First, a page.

Over the 35 years I practiced medicine in Lake Zurich, I was lucky to work beside some of the most caring and talented people in the field. In many ways, we became a family. We worked together, ate together, laughed and cried together. We each had a role in caring for our patients, some behind the scene in the back office, others in direct patient care. I’ve been telling my story; but, realistically, my story would not have existed without my supporting staff.
My front desk was like the palace guard. They assessed patients from the minute they walked through the front door. They registered new patients and updated the established patient’s record every time a patient walked in. The demographic information they collected was important as, without it, I wouldn’t be able to contact you with critical findings that showed up the day after your appointment. The insurance information they collected told me what rule book we were following and kept the office in the black. Patients never understood the importance of the data the front desk collected. Some patients got downright pissy. The front desk took a lot of flak.
“I just gave you my insurance card last month! Why do I have to give it to you again? I just filled out those papers last month, why do I have to do it again? (At my last visit to my urologist, I told the nurse I was seen 6 months ago. It had been 3 years, Oops!). I’m sure my wife paid the bill. All you care about is money! I just want to ask doc a question, do I really have to register? It’s been 20 minutes; how much longer do I need to wait to see the doc?
The longer the wait, the pissier some patient became. Some actually got hostile. Some made the check-in staff cry. Thankfully, there were the Shirley and Mels of the world who, at every visit, made sure the staff felt appreciated. They became part of the family. Shirley and Mel had a fantastic garden and they would bring fresh vegetables for the staff. They were old with poor eyesight and arthritis and tended to let their cucumbers and squash stay on the vine too long. Their cucumbers were humongous and could have been used as a club to beat the pissy patients into submission (I actually thought of clubbing a patient who made Dawn cry).
The collections team got the most abuse. A medical practice needs money to pay the bills, payroll, buy supplies, etc. We carried hundreds of thousands of dollars on the books and too often, had to fight to get paid. The person responsible for collecting that money took a lot of crap form patients. What patients failed to understand was that sitting at that desk was a loving, caring individual who would bend over backwards to make accommodations for the patients she came into contact with. If a patient was broke, she would write off their bill or set up a payment plan for as little as $5 a month. She was also afraid of anything that crawled or flew. I had a lot of laughs at her expense. Once, we had a mouse in the lunchroom. I’ll never forget the look on her face as she stood on the chair as if the mouse was hunting for her. All the little creature wanted to do is pay its bill. I miss her!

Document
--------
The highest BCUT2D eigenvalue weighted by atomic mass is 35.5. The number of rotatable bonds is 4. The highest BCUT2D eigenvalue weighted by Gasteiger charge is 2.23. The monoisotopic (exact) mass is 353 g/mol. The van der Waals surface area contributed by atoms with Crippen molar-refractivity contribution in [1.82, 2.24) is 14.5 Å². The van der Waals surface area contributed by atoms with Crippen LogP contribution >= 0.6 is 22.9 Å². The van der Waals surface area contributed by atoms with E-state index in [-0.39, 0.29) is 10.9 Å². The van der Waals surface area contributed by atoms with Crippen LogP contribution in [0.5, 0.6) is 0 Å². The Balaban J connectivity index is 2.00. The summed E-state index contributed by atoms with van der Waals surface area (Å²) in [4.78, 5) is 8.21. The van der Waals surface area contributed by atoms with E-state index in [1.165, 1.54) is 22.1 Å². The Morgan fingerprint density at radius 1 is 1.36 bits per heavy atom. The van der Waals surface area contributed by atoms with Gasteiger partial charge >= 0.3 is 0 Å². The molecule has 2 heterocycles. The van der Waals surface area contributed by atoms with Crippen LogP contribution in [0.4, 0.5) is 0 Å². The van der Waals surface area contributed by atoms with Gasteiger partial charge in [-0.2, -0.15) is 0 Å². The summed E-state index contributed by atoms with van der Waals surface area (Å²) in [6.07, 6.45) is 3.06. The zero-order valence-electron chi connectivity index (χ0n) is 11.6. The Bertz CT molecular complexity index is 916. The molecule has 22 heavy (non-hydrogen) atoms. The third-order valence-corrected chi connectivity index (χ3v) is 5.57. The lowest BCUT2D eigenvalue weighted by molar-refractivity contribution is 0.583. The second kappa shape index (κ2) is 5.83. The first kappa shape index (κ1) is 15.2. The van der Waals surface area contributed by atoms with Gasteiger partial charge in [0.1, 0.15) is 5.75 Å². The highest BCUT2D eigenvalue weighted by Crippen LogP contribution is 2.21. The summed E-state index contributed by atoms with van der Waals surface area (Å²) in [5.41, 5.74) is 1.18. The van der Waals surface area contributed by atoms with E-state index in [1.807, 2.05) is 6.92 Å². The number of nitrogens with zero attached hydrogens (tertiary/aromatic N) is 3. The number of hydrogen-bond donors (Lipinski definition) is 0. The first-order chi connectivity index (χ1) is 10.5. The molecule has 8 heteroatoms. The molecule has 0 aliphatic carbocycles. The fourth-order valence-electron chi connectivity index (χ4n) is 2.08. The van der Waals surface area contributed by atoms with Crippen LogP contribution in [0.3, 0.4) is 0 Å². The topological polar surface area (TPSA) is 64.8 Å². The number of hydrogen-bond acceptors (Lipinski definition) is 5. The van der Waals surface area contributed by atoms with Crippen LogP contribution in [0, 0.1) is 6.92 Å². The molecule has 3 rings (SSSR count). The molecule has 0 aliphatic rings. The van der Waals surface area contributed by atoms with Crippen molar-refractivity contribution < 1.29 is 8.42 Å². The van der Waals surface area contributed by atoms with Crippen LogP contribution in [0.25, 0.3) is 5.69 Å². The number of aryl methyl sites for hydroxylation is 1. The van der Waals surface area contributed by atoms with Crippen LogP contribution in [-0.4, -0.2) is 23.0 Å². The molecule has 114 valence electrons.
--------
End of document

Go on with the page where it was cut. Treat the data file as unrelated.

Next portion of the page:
The back office was the home of the coders. Dealing with insurers is like dealing with Satan, herself. Yes, the devil is a female. She was CEO of Blue Cross for a while. When the insurance companies took over my world, they did it with codes and fancy words. I became a “provider’ and my job was to distill everything I did down to a series of numbers. A short visit became a “99212”. There were numbers for everything. Getting those numbers rightwas a bitch. It was also expensive. Behind the scenes were the unsung heroes who coded and recoded each visit so we could get Satan to approve your test/procedure or to fork over what she owed us. It wasn’t easy. Coding demands are increasing and, in some reports, account for 40% of your doc’s time. What a pity!
Today, my point is that there is a lot more to a doc’s office than meets the eye. There are hardworking, caring individuals who keep the office open and functioning. They need to be treated with respect. They are there to make sure you have a place to go for medical care. They have rules, set by their employers, that they must follow. Please don’t take out your frustration with the medical system on them.
Be a Mel and Shirley, not a Pissy Patsy. You don’t have to bring them cucumbers (although they are always happy to be fed) to get good care. I don’t think I ever told them how much I really appreciated them. I truly appreciated them, and I miss them!
Tomorrow, I’ll write about the clinical staff and the role they played in our lives.
Here’s your music and a joke.
A man and his wife were sitting in the living room discussing a living will. “Just so you know, I never want to live in a vegetative state, dependent on some machine and fluids from a bottle. If that ever happens, just pull the plug,” the man says. His wife got up, unplugged the TV and threw out all the beer.